Too often breakfast is high in refined carbs and lacks protein (cereals, toast, muffins, bagels, donuts, pastries). Sure it tastes good in the moment, but since they are digested quickly they don't leave you satisfied for long. Protein and fats are more satiating (meaning they fend off hunger) than carbohydrates and most American's fall short of protein at breakfast. New research has shown that 30 gram of protein per meal can be beneficial in keeping hunger in check and can aid in weight loss. Lots of my clients use hardboiled eggs as a quick protein in the morning, but that can get old and some people don't care for them. Canadian bacon is a lean meat that adds a lot of flavor without adding too much fat.

Of course this recipe can make a great lunch or light dinner as well. If following a low carb or paleo lifestyle have a few muffins. Need a carbohydrate with breakfast? Pair one muffin with whole grain toast, English muffin, or oatmeal.

Western Egg "Muffins"
Makes 12 muffins

1 tsp olive oil
1/2 cup mushrooms, diced
1/4 cup sweet onions, diced
8 eggs (may substitute egg beaters if desired)
1/2 cup low-fat milk
3/4 cup low-fat shredded Mexican cheese
4 pieces of Canadian bacon, diced
1/2 cup salsa
pepper, to taste

1. Preheat oven to 350 degrees.
2. Heat oil over medium heat in small frying pan. Add mushrooms and onions and cook until soft.
3. Scramble up the eggs, mix in the milk well. Add salsa, sautéed vegetables, and ham/Canadian bacon.
4. Spray muffin tin with non-cook spray and fill each muffin tin about 3/4 full. Sprinkle 1 Tbsp shredded cheese on top.
5. Bake for 20-25 minutes, or until egg is fully cooked.

Nutrition Facts: 1 muffin
95 calories, 5 g fat, 2 g carbs, 10 g protein, 250 mg sodium

Mango and Cilantro Quinoa

Quinoa is a quick cooking whole grain (well technically it is a seed) that packs a nutritional punch. Nutritionally it is a complex carbohydrate that is high in protein, fiber, and antioxidants. And yes, is gluten free. I prefer it over brown rice (cooks in less than half the time) and captures the flavor of the ingredients it is paired with better. This summery dish is ready in less than 20 minutes. It is versatile in flavor and can be served as a side to meat or as the main entrée in a vegetarian dish. One day I had it for breakfast and was pleasantly surprised that I didn't have any mid-morning hunger pangs.

Mango and Cilantro Quinoa
Serves 8

1 cup dry white quinoa
2 Tbsp lime juice
2 Tbsp olive oil
2 mangos, diced
1/2 cup sweet onion, diced
1/3 cup chopped cilantro
salt and pepper, to taste

1. Place quinoa and 2 cups of water in a saucepan. Bring to boil and cover, reduce to medium heat and simmer about 15 minutes. Remove from heat and set aside. Fluff with a fork.
2. Transfer quinoa to a bowl and combine the remaining ingredients and mix well. Serve hot or cold.

Nutrition Facts: 1 1/4 cups
260 calories, 10 g fat, 2 g saturated, 40 g carbohydrates, 6 g protein

Braided Veggie Pizza

This braided pizza is reminiscent of a calzone (though without the ricotta cheese because the significant other doesn't care for it). It is a bit more time consuming than hand tossing a pizza, but it is kind of fun to eat and can be served as an appetizer. Of course you can stuff the pizza with many fillings and flavors. I happened to have mushrooms, onions, and an abundance of kale from the garden, so that's what went into this one. With the hot weather on its way for the weekend you might decide to throw it on the grill instead of baking in the oven. I have not tried it with this recipe, but I would suggest using a grill-safe baking sheet or sturdy tin foil so you don't lose the shape of the pizza.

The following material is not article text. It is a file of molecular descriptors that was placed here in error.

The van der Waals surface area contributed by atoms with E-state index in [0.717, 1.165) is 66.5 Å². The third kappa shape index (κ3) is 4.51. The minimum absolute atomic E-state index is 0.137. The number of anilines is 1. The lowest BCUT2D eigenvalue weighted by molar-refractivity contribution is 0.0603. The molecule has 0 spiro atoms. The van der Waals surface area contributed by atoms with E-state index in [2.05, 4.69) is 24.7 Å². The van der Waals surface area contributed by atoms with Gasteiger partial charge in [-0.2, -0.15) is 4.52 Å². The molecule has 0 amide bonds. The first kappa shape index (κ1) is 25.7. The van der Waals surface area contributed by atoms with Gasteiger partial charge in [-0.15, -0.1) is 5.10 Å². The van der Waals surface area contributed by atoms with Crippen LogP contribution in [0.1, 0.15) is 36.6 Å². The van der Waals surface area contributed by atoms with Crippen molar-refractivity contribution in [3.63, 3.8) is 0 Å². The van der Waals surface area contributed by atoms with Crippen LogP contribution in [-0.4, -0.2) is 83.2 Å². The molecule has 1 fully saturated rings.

The school year is right around the corner and dinners can be hard to juggle with sports and afterschool activities, This can be made a day in advance and placed in the oven right before dinner instead of relying on frozen and processed foods. Make your own dough and freeze in advance or pick up a prepared pizza dough at the store (most stores have a local company that they order from). Pair with a side salad for a complete meal.

Braided Veggie Pizza
Makes 8 servings

1 whole grain pizza dough
1/4 cup corn meal
1 Tbsp olive oil
1 tsp minced garlic
1/2 cup pizza or marinara sauce
1 cup mushrooms, sliced
3 cups of kale, sliced
1 cup shredded part skim mozzarella or pizza mix cheese
Marinara sauce, for dipping

Preheat the oven to 425 degrees.
1. Remove pizza dough from refrigerator and set out for 15 minutes (will make it easier to work with)
2. Meanwhile heat olive oil in a medium saucepan over medium heat, add garlic and sauté for 1 minute.
3. Add mushrooms and cook for 3 minutes. Add kale and cover, cook for 3 minutes or until kale and mushrooms are soft.
4. Spread corn meal on a clean counter surface. Stretch or roll the dough into a large rectangle. 

5. Making the "end flaps": Using a sharp knife make a 2 inch slit about 4 inches in from each side and pull center of the dough out a few inches. (see picture above for assistance).
6. Making the "side flaps": Make slits about 4 inches long, 1 inch apart down the long end of the dough.
7. Spread the sauce down the center of the pizza dough, Add vegetables on top and sprinkle with cheese.
8. Fold the bottom "end flap" up to cover the filling. Starting on the right side, fold the bottom "side flap" over the fillings. Then fold the left bottom "side flap", then repeat alternating the right and left side flaps until to the last "end flap". Fold that one down to close the pizza. 

9. Bake at 425 degrees for 20-25 minutes. Allow to cool a few minutes before slicing into 8 pieces. Warm up some marinara in the microwave and serve with pizza for dipping.

Nutrition Facts: 1 slice
205 calories, 6 g fat (2 g saturated), 30 g carbohydrates, 10 g protein, 350mg sodium